BAGHDAD — Iraq closed its airspace, sealed its borders and banned traffic in major cities as voting began today in key provincial elections, which many Iraqis hope will help stabilize their country.
The draconian security measures were a reminder of the threat of violence despite recent improvements in the country. On Thursday, three Sunni candidates were gunned down, the latest example of the dangers facing candidates campaigning openly for the first time since the collapse of Saddam Hussein's regime.
U.S. officials hope the balloting will give the Sunnis a fairer share of power and thus undermine the appeal of the insurgency. Results are not expected for several days.
It could take weeks of dealmaking to determine which parties have gained control of key areas such as Baghdad, the Shiite-dominated south and former insurgent strongholds of western Anbar province.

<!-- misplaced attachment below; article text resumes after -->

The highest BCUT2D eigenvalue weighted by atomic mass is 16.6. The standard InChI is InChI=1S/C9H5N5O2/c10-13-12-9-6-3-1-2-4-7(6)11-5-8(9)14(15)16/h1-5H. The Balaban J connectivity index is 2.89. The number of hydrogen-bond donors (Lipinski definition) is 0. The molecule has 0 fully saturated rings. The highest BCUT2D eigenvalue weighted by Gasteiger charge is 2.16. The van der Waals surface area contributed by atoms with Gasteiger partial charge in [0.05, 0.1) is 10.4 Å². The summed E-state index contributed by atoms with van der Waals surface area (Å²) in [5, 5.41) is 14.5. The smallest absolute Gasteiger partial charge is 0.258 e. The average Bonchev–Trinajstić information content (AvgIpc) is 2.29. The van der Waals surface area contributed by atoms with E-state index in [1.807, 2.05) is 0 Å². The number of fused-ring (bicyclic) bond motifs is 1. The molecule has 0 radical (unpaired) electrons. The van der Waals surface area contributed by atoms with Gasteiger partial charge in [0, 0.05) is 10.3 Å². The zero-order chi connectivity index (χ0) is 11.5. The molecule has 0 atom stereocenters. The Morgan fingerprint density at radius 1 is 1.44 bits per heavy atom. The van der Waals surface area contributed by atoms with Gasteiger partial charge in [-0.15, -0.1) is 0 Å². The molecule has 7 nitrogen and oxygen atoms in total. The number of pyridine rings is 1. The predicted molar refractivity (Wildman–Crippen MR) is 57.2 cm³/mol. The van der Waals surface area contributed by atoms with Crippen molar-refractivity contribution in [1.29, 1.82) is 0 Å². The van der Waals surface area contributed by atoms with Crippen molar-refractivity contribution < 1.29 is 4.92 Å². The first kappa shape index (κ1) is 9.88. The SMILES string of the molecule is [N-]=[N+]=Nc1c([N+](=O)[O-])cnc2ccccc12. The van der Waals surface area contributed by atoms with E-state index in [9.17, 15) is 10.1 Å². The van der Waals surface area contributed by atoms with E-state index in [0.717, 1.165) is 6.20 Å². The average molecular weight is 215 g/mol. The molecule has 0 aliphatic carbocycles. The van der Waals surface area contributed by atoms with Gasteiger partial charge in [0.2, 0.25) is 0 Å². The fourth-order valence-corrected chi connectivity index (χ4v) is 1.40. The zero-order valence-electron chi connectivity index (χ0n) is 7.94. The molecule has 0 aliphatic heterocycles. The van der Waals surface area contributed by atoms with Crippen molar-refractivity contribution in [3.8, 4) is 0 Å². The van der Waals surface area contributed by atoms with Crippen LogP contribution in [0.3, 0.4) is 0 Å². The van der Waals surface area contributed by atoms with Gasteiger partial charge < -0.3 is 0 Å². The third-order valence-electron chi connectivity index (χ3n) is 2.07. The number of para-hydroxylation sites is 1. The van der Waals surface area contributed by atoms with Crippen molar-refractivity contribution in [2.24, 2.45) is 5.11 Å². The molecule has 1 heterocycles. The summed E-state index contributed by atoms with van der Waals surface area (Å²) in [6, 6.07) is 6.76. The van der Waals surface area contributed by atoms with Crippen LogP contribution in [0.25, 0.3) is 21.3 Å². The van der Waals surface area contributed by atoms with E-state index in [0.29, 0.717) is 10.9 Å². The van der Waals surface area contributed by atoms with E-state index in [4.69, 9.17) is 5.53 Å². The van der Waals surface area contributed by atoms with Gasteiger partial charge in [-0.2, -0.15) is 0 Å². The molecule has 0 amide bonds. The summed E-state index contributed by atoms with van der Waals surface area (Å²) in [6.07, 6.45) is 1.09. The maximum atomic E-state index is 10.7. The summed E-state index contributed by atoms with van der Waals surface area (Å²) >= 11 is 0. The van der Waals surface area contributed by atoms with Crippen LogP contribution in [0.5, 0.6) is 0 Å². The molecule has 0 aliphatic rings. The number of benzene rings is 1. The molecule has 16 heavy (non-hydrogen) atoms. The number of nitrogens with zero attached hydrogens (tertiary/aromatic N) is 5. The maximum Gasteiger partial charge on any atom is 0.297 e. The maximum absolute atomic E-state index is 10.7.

Traffic bans were ordered for Baghdad and other major cities. The closely monitored frontiers with Iran and Syria were among borders that were sealed. A nighttime curfew also was in place, apparently to block extremist groups that plant roadside bombs under cover of darkness.
Double-ring cordons at thousands of polling sites — in schools, offices and civic centers — stretched from the foothills in the far north to the Persian Gulf in the south. Female teachers and other civilians were recruited to help search for possible female suicide bombers.
Today's contest is the first electoral test of the progress made since the surge of U.S. troops in 2007. The full-scale clampdown brought back an aura of some of Iraq's most unstable days, including the 2005 elections, which many observers believe set the stage for sectarian violence a year later. Those elections helped create the rivalries that propelled Iraq into a state of virtual civil war in 2006-07, fueling widespread disappointment with the democratic process.
On the streets, however, the mood was upbeat, with most Iraqis saying they planned to vote, in the hope of setting the country on a new course.
"We want to open a new chapter," said Sarah Haitham, 21, an unemployed fine arts graduate.